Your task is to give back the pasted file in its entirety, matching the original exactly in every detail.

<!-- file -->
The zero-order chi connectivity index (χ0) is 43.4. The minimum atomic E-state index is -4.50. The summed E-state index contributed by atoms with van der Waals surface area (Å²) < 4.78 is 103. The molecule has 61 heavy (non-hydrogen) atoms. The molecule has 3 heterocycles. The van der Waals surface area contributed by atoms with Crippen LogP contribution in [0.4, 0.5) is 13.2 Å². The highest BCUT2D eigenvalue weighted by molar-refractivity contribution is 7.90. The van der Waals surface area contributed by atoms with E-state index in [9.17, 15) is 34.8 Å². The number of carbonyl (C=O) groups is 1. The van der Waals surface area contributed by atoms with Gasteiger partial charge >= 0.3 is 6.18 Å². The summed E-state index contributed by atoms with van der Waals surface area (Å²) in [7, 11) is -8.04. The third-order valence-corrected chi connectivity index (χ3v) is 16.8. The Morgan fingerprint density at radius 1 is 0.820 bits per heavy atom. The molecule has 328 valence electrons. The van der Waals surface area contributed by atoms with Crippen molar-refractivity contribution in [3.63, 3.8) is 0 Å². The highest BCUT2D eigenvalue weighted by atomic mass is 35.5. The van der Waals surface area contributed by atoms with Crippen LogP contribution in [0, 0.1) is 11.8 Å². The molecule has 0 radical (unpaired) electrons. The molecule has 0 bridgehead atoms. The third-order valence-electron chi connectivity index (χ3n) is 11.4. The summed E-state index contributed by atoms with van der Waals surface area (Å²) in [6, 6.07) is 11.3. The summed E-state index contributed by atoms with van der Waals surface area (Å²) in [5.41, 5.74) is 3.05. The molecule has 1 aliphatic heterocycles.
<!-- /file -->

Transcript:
The zero-order chi connectivity index (χ0) is 43.4. The minimum atomic E-state index is -4.50. The summed E-state index contributed by atoms with van der Waals surface area (Å²) < 4.78 is 103. The molecule has 61 heavy (non-hydrogen) atoms. The molecule has 3 heterocycles. The van der Waals surface area contributed by atoms with Crippen LogP contribution in [0.4, 0.5) is 13.2 Å². The highest BCUT2D eigenvalue weighted by molar-refractivity contribution is 7.90. The van der Waals surface area contributed by atoms with E-state index in [9.17, 15) is 34.8 Å². The number of carbonyl (C=O) groups is 1. The van der Waals surface area contributed by atoms with Gasteiger partial charge >= 0.3 is 6.18 Å². The summed E-state index contributed by atoms with van der Waals surface area (Å²) in [7, 11) is -8.04. The third-order valence-corrected chi connectivity index (χ3v) is 16.8. The Morgan fingerprint density at radius 1 is 0.820 bits per heavy atom. The molecule has 328 valence electrons. The van der Waals surface area contributed by atoms with Crippen molar-refractivity contribution in [3.63, 3.8) is 0 Å². The highest BCUT2D eigenvalue weighted by atomic mass is 35.5. The van der Waals surface area contributed by atoms with Crippen LogP contribution in [0, 0.1) is 11.8 Å². The molecule has 0 radical (unpaired) electrons. The molecule has 0 bridgehead atoms. The third-order valence-electron chi connectivity index (χ3n) is 11.4. The summed E-state index contributed by atoms with van der Waals surface area (Å²) in [6, 6.07) is 11.3. The summed E-state index contributed by atoms with van der Waals surface area (Å²) in [5.41, 5.74) is 3.05. The molecule has 1 aliphatic heterocycles.